Thor Theatrical Review

Theatrical Review

As the son of Odin (Anthony Hopkins), king of the Norse gods, Thor (Chris Hemsworth) will soon inherit the throne of Asgard from his aging father. However, on the day that he is to be crowned, Thor reacts with brutality when the gods' enemies, the Frost Giants, enter the palace in violation of their treaty. As punishment, Odin banishes Thor to Earth. While Loki (Tom Hiddleston), Thor's brother, plots mischief in Asgard, Thor, now stripped of his powers, faces his greatest threat.

If Thor becomes the bottom line marker for superhero movies this summer, this will be a very good summer for movies indeed.

Watching this immediately after X-Men: First Class was a good test for Thor.  And for the most part Thor meets the test.  The movie is a solid, and occasionally, thrilling debut for the Norse God of Thunder.  The merging of the realm of Asgard with Earth is accomplished for the most part with solid workmanship.  What is somewhat problematic is the weaving of the relationships that exist in the two settings.

Cast-wise, it is gratifying to see that Chris Hemsworth’s cameo appearance as Jim Kirk’s father in the opening sequence of the JJ Abrams rebooted Star Trek movie was no fluke.  Hemworth’s acting chops were questioned because of the brevity of his appearance and the belief that his performance was carried by the events of that sequence.  Thor demonstrates Hemsworth can carry a movie.  Physically he meets the physical requirements of the role and he bulked himself up most impressively.  Acting wise he also demonstrates his range of acting prowness by portraying the necessary elements as Thor progresses from a callow, impulsive youth to a more mature and experienced young man taking the necessary steps that will lead him to inherit the crown from his father, Odin.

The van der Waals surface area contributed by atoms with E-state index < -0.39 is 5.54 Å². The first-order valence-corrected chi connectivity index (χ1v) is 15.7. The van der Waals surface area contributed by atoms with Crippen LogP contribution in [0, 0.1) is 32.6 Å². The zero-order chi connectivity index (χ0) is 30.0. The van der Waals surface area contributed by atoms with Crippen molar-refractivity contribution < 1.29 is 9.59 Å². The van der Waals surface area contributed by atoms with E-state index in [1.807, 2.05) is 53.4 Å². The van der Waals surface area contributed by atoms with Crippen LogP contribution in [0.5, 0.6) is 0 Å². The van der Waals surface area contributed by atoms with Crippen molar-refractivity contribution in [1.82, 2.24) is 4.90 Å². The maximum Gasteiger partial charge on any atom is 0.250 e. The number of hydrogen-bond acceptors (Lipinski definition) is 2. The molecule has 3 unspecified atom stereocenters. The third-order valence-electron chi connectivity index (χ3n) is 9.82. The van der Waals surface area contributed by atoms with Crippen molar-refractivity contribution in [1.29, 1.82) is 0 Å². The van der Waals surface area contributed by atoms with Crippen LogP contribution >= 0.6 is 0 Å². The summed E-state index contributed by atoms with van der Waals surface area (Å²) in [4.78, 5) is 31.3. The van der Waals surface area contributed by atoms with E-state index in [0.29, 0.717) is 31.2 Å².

The breakout role of the movie belongs to Thor’s brother, Loki played by Tom Hiddleston.  Thor is the older, favoured son against whom Loki is no match for physically but against whom Loki exceeds by his crafty and wits.  Loki’s feelings of inadequacy become further heightened when previously unknown details about his background are revealed.  Taking opportunity of an instance of Thor’s rash behaviour, Loki maneuveurs himself into the king’s throne.  Odin removes Thor’s powers and banishes him to Earth as a mortal as punishment.

On Earth the relationship between Thor and Natalie Portman’s – Jane Porter never really clicks.  The movie struggles in this area as it all feels rather perfunctory and a checklist item that needs to be covered and gotten over with rather quickly.  Anthony Hopkins is appropriately regal.  An interesting casting choice is an almost unrecognizable Idris Elba – The Wire, Luther – as the Guardian of the Portal Realm – Heimdall.  Clad in full body armour and a near fully enclosing helmet, there is very little of the actor to see and only his voice confirms his identity.  The rest of the cast is OK but also, alas, rather forgettable.

The strongest area of the film is the visual look of Asgard, the rather church pipe organ appearance of the main citadel non-withstanding.  The costumes of all the Asgardian characters are really well done.  The Rainbow Bridge, the portals, and the world and denizens of the Frost Giants are visually impressive.  The Gort-like weapon from Asgard, the Destroyer stands out.  Unfortunately, the Defender also ties into one of the weakest story beats where a mortal Thor seeming dies from an attack by the Destroyer, to be magically revived by his hammer.

Kenneth Brannaugh has done a solid job of taking the more fantastical elements of Thor and translating them to the screen in a plausible manner.  While Thor never really soars, it is an entertaining experience, if lacking in any aspects that engaged me on any significant emotional level.




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